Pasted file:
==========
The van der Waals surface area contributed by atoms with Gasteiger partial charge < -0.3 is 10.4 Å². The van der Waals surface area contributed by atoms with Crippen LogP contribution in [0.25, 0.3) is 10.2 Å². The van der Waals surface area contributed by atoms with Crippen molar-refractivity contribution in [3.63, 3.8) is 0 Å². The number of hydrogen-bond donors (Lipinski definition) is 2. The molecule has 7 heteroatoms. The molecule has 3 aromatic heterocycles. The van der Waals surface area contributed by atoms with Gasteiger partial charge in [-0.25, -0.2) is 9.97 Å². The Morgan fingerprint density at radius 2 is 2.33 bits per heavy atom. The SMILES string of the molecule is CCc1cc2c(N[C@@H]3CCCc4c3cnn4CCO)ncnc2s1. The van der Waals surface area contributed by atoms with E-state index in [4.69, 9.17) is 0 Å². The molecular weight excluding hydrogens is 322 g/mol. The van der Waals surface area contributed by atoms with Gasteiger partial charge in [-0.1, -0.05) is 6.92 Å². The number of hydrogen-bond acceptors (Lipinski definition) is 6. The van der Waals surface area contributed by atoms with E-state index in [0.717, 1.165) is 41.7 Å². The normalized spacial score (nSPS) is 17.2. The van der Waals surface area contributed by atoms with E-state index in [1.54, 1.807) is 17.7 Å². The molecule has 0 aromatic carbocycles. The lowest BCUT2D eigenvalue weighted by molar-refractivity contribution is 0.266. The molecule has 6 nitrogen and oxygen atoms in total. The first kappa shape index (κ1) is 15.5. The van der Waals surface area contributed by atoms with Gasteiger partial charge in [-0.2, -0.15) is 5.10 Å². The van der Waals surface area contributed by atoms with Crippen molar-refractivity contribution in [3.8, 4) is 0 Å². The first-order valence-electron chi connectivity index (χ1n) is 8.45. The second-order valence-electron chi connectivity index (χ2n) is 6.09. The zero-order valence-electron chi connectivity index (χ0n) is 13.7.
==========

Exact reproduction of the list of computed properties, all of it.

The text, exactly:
The van der Waals surface area contributed by atoms with Gasteiger partial charge < -0.3 is 10.4 Å². The van der Waals surface area contributed by atoms with Crippen LogP contribution in [0.25, 0.3) is 10.2 Å². The van der Waals surface area contributed by atoms with Crippen molar-refractivity contribution in [3.63, 3.8) is 0 Å². The number of hydrogen-bond donors (Lipinski definition) is 2. The molecule has 7 heteroatoms. The molecule has 3 aromatic heterocycles. The van der Waals surface area contributed by atoms with Gasteiger partial charge in [-0.25, -0.2) is 9.97 Å². The Morgan fingerprint density at radius 2 is 2.33 bits per heavy atom. The SMILES string of the molecule is CCc1cc2c(N[C@@H]3CCCc4c3cnn4CCO)ncnc2s1. The van der Waals surface area contributed by atoms with E-state index in [4.69, 9.17) is 0 Å². The molecular weight excluding hydrogens is 322 g/mol. The van der Waals surface area contributed by atoms with Gasteiger partial charge in [-0.1, -0.05) is 6.92 Å². The number of hydrogen-bond acceptors (Lipinski definition) is 6. The van der Waals surface area contributed by atoms with E-state index in [0.717, 1.165) is 41.7 Å². The normalized spacial score (nSPS) is 17.2. The van der Waals surface area contributed by atoms with E-state index in [1.54, 1.807) is 17.7 Å². The molecule has 0 aromatic carbocycles. The lowest BCUT2D eigenvalue weighted by molar-refractivity contribution is 0.266. The molecule has 6 nitrogen and oxygen atoms in total. The first kappa shape index (κ1) is 15.5. The van der Waals surface area contributed by atoms with Gasteiger partial charge in [-0.2, -0.15) is 5.10 Å². The van der Waals surface area contributed by atoms with Crippen molar-refractivity contribution in [3.8, 4) is 0 Å². The first-order valence-electron chi connectivity index (χ1n) is 8.45. The second-order valence-electron chi connectivity index (χ2n) is 6.09. The zero-order valence-electron chi connectivity index (χ0n) is 13.7.